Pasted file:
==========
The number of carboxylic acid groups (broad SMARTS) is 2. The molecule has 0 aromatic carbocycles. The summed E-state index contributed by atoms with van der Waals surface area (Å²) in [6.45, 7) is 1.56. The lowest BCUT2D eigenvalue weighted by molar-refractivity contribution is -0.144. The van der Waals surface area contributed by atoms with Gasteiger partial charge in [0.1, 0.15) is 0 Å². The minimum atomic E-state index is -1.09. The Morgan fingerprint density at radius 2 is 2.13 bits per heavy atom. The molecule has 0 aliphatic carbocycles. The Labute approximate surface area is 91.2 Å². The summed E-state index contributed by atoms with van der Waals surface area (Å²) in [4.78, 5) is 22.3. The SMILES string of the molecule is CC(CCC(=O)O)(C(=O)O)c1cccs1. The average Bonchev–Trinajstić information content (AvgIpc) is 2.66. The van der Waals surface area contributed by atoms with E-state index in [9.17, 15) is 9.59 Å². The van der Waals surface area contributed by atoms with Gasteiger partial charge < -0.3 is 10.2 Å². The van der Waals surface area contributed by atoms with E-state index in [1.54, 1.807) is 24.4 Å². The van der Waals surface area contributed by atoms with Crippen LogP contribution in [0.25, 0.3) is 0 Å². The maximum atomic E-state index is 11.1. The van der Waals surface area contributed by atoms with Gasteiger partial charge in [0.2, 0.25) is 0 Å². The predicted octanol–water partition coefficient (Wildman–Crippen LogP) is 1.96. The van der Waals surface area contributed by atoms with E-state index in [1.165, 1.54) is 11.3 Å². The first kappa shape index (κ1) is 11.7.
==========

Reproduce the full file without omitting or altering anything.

The number of carboxylic acid groups (broad SMARTS) is 2. The molecule has 0 aromatic carbocycles. The summed E-state index contributed by atoms with van der Waals surface area (Å²) in [6.45, 7) is 1.56. The lowest BCUT2D eigenvalue weighted by molar-refractivity contribution is -0.144. The van der Waals surface area contributed by atoms with Gasteiger partial charge in [0.1, 0.15) is 0 Å². The minimum atomic E-state index is -1.09. The Morgan fingerprint density at radius 2 is 2.13 bits per heavy atom. The molecule has 0 aliphatic carbocycles. The Labute approximate surface area is 91.2 Å². The summed E-state index contributed by atoms with van der Waals surface area (Å²) in [4.78, 5) is 22.3. The SMILES string of the molecule is CC(CCC(=O)O)(C(=O)O)c1cccs1. The average Bonchev–Trinajstić information content (AvgIpc) is 2.66. The van der Waals surface area contributed by atoms with E-state index in [9.17, 15) is 9.59 Å². The van der Waals surface area contributed by atoms with Gasteiger partial charge < -0.3 is 10.2 Å². The van der Waals surface area contributed by atoms with E-state index in [1.54, 1.807) is 24.4 Å². The van der Waals surface area contributed by atoms with Crippen LogP contribution in [0.25, 0.3) is 0 Å². The maximum atomic E-state index is 11.1. The van der Waals surface area contributed by atoms with Gasteiger partial charge in [0.2, 0.25) is 0 Å². The predicted octanol–water partition coefficient (Wildman–Crippen LogP) is 1.96. The van der Waals surface area contributed by atoms with E-state index in [1.165, 1.54) is 11.3 Å². The first kappa shape index (κ1) is 11.7.